[Python-3000] PEP 3124 - more commentary

Phillip J. Eby pje at telecommunity.com
Tue May 15 01:21:51 CEST 2007

At 03:43 PM 5/14/2007 -0700, Guido van Rossum wrote:
> > Chaining using the first argument can be implemented using a bound
> > method object, which gets performance bonuses from the C eval loop
> > that partial() objects don't.  (Of course, when RuleDispatch was
> > written, partial() objects didn't exist, anyway.)
>Sounds like premature optimization to me. We can find a way to do it
>fast later; let's first make it right.

As I said, when RuleDispatch was written, partial() didn't exist; it 
was less a matter of performance there than convenience.

>True. So are you working with Tim Delaney on this? Otherwise he may
>propose a simpler mechanism that won't allow this re-use of the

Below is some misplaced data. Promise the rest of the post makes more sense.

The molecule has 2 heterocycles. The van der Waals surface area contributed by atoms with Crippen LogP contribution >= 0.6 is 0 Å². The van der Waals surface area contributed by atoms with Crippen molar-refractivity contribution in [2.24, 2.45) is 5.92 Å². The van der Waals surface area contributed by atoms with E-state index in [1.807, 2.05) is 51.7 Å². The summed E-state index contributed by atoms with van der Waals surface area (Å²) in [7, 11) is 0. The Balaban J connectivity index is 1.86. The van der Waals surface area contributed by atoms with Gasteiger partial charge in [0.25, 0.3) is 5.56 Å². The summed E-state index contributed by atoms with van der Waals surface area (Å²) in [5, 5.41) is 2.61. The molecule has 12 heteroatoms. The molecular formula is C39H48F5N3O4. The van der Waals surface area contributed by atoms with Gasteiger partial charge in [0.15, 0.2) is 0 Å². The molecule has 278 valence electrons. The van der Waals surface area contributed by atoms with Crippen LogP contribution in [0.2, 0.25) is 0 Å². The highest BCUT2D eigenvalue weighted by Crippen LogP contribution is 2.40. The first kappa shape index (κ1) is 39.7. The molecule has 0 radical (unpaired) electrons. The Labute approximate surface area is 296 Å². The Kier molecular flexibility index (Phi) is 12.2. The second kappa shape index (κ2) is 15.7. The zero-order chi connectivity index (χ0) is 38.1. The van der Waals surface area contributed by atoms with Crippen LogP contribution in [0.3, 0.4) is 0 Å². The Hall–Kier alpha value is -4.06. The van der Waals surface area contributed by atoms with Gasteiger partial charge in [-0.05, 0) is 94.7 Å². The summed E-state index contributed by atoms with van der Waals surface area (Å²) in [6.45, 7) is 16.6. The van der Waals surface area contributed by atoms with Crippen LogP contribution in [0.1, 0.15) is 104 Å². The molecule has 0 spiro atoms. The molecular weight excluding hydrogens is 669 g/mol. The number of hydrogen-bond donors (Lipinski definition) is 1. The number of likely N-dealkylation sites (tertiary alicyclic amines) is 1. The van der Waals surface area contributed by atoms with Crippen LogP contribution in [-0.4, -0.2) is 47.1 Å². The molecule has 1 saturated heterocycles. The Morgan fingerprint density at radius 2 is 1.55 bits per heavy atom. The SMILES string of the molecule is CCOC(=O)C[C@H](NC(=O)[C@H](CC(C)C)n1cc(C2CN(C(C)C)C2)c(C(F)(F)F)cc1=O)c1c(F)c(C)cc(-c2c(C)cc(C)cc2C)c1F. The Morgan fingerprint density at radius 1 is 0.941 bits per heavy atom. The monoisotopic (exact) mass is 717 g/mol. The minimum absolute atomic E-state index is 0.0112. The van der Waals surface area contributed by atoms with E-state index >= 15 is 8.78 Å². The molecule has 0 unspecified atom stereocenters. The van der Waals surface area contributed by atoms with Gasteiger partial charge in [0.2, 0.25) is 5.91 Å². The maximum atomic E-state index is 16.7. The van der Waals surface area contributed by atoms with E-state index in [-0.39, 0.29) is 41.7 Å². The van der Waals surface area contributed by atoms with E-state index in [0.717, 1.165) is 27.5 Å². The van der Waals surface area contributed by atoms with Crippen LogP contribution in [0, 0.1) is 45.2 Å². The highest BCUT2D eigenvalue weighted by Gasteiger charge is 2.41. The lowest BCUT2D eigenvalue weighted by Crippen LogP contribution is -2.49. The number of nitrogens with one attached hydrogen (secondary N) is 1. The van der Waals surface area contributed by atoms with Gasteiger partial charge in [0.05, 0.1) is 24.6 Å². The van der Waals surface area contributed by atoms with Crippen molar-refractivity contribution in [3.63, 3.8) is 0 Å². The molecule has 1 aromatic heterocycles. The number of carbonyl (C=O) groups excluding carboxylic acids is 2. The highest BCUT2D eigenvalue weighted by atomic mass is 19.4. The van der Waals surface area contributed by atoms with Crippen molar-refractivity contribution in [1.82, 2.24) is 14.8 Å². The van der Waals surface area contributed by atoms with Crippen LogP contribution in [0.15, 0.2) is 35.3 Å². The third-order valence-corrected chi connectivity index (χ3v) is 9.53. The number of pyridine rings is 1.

PEP 367 doesn't currently propose a mechanism for the actual 
assignment; I was waiting to see what was proposed, to then suggest 
as minimal a tweak or generalization as necessary.  Also, prior to 
now, you hadn't commented on the first-argument-class rule and I 
didn't know if you were going to reject it anyway.

>super is going to be a keyword with magic properties. Wouldn't it be
>great if instead of
>def flatten(x: Mapping, nm: next_method):
>   ...
>   nm(x)
>we could write
>def flatten(x: Mapping):
>   ...
>   super.flatten(x)  # or super(x)
>or some other permutation of super?

Well, either we'd have to implement it using a hidden parameter, or 
give up on the possibility of the same function being added more than 
once to the same function (e.g., for both Mapping and some specific 
types).  There's no way for the code in the body of the overload to 
know in what context it was invoked.

The current mechanism works by creating bound methods for each 
registration of the same function object, in each "applicability chain".

That doesn't mean it's impossible, just that I haven't given the 
mechanism any thought, and at first glance it looks really hairy to 
implement -- even if it were done using a hidden parameter.